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The Daily Wildcat

The Daily Wildcat

 

ASUA’s blind spot: Its voters

In the April 5 edition of the Daily Wildcat, a letter from current Associate Students of the University of Arizona President Emily Fritze appeared. The letter responded to the overwhelmingly negative attention the Wildcat opinions board has paid to ASUA’s recent elections snafus. Fritze pointed out that the Wildcat, or at least its opinions section, has been covering the elections sideshow in lieu of paying attention to the positive and productive endeavors in which the ASUA is currently involved.

Yes, as of late the Wildcat, myself included, has been focusing on the gaping, shocking flaws in this semester’s ASUA presidential election. It’s juicy and keeps getting juicier, and everyone loves a scandal. Perhaps we have gotten too caught up in the election, and have overlooked ASUA’s other, legitimate activities.

But perhaps not.

Some of Fritze’s points, which are the points every ASUA insider seems to make when he or she feels the organization is under attack, insult the intelligence of ASUA’s student constituents. Even as the Elections Code is revealed to be almost useless and two would-be ASUA presidents and an elections commissioner behave badly, the response from ASUA is the perennial, “”If students only knew (or knew only) the positive things we do, they’d appreciate us and want to be involved.””

But I take issue with the notion that students, when examining ASUA, should separate the business of elections from the business of governance. The way a government carries out its election directly reflects how constituents can expect it to represent them. In this case, messily and poorly.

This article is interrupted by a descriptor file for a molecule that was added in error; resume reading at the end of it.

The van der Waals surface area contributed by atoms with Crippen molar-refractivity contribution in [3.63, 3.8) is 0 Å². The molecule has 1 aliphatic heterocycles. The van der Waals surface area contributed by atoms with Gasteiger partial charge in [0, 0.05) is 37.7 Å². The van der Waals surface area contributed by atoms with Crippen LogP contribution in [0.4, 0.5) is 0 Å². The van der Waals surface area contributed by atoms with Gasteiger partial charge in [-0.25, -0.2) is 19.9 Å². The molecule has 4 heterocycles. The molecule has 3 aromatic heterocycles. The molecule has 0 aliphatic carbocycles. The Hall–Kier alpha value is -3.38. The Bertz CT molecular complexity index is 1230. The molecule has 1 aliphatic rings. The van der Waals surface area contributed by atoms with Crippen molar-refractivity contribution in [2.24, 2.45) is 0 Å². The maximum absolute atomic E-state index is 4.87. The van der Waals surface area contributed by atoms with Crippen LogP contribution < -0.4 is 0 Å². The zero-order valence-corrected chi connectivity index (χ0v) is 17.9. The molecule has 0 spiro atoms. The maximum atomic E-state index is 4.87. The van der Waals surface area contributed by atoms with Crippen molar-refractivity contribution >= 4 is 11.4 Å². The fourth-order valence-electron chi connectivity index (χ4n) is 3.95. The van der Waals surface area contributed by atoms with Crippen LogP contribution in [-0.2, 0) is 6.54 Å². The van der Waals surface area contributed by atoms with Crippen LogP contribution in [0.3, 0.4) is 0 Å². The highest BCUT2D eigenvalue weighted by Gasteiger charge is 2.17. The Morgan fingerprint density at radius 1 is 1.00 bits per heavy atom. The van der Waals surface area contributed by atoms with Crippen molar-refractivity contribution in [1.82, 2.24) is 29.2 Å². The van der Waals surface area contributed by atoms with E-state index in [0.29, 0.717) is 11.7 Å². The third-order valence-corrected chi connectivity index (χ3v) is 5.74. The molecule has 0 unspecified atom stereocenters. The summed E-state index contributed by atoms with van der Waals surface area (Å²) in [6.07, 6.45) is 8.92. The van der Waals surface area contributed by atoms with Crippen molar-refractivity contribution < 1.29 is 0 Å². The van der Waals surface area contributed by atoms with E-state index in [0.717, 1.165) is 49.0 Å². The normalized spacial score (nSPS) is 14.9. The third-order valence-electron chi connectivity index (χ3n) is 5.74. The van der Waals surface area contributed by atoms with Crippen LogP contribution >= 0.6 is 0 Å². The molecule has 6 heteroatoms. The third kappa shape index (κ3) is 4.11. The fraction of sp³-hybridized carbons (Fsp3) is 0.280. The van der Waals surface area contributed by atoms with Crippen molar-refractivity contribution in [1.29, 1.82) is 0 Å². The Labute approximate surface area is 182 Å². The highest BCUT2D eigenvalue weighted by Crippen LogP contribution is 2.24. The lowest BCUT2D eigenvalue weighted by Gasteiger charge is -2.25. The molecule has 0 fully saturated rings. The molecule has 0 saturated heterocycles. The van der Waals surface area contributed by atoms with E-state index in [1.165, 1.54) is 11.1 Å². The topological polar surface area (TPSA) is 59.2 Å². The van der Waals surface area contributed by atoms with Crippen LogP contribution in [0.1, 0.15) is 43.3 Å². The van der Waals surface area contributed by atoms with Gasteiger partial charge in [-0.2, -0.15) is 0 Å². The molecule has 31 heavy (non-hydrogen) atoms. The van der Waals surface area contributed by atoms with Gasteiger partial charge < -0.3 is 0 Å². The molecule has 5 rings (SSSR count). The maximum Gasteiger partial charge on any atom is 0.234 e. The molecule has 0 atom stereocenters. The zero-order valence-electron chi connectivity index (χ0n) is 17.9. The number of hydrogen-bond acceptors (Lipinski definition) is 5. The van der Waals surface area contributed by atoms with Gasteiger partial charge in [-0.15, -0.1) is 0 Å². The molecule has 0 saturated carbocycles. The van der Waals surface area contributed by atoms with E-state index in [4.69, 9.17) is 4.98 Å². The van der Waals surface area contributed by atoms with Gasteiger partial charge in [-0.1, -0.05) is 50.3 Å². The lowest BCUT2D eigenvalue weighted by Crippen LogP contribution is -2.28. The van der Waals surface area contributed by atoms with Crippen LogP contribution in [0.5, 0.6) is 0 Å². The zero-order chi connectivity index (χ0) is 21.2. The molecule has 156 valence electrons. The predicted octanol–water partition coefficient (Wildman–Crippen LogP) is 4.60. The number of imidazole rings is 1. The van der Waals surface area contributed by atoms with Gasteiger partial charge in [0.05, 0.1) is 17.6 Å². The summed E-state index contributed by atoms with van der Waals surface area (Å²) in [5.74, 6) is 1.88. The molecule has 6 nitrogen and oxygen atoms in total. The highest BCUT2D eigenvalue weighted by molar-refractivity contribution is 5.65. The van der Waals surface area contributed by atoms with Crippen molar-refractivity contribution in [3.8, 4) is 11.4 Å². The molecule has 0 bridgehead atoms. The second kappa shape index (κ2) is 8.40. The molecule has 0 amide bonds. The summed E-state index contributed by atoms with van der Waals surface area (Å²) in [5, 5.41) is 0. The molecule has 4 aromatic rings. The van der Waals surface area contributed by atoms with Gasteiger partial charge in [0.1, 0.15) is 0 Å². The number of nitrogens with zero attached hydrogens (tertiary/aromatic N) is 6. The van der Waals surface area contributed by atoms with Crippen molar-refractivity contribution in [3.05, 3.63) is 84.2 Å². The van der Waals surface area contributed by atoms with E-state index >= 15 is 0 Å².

If elections aren’t transparent and are revealed to have been riddled with dishonesty, shady dealings and bias, how are students to believe that these issues don’t also plague the workings of the student government? The elections process is not a side dish to the main event of governing, but the most vital, interactive and necessary aspect of representative government. To try to separate elections from the administrations they usher in is to obscure the inextricable link between the two. If you can’t manage to have a fair election, you can’t claim to be doing anything else. It’s a matter of trust, and when your elections system is this flawed, you’ve lost that trust.

If students see that their votes don’t count, or only count when the elections commissioner decides they should, why should they trust the rest of the process? Students don’t have to care about ASUA; some choose to, and those who do should see that their efforts to engage are met with fairness and transparency. I’m sorry if this is a dirty secret, but they’re not.

In anything resembling a direct or representative democracy, you are your elections process. We’re not focusing on the minutia here; we’re focusing on the blood and guts of government.

The more ASUA tries to claim there’s no connection between poorly administered elections and an ineffectual government, the less students have a mandate to trust ASUA’s actions. The rest of us, those who voted and have been following this process all along, are waiting to hear something akin to an apology and an explanation for why things went so completely wrong in this election. Instead, we’re still getting a lot of excuses.

 

— Heather Price-Wright is the assistant arts editor of the Daily Wildcat. She can be reached at letters@wildcat.arizona.edu.

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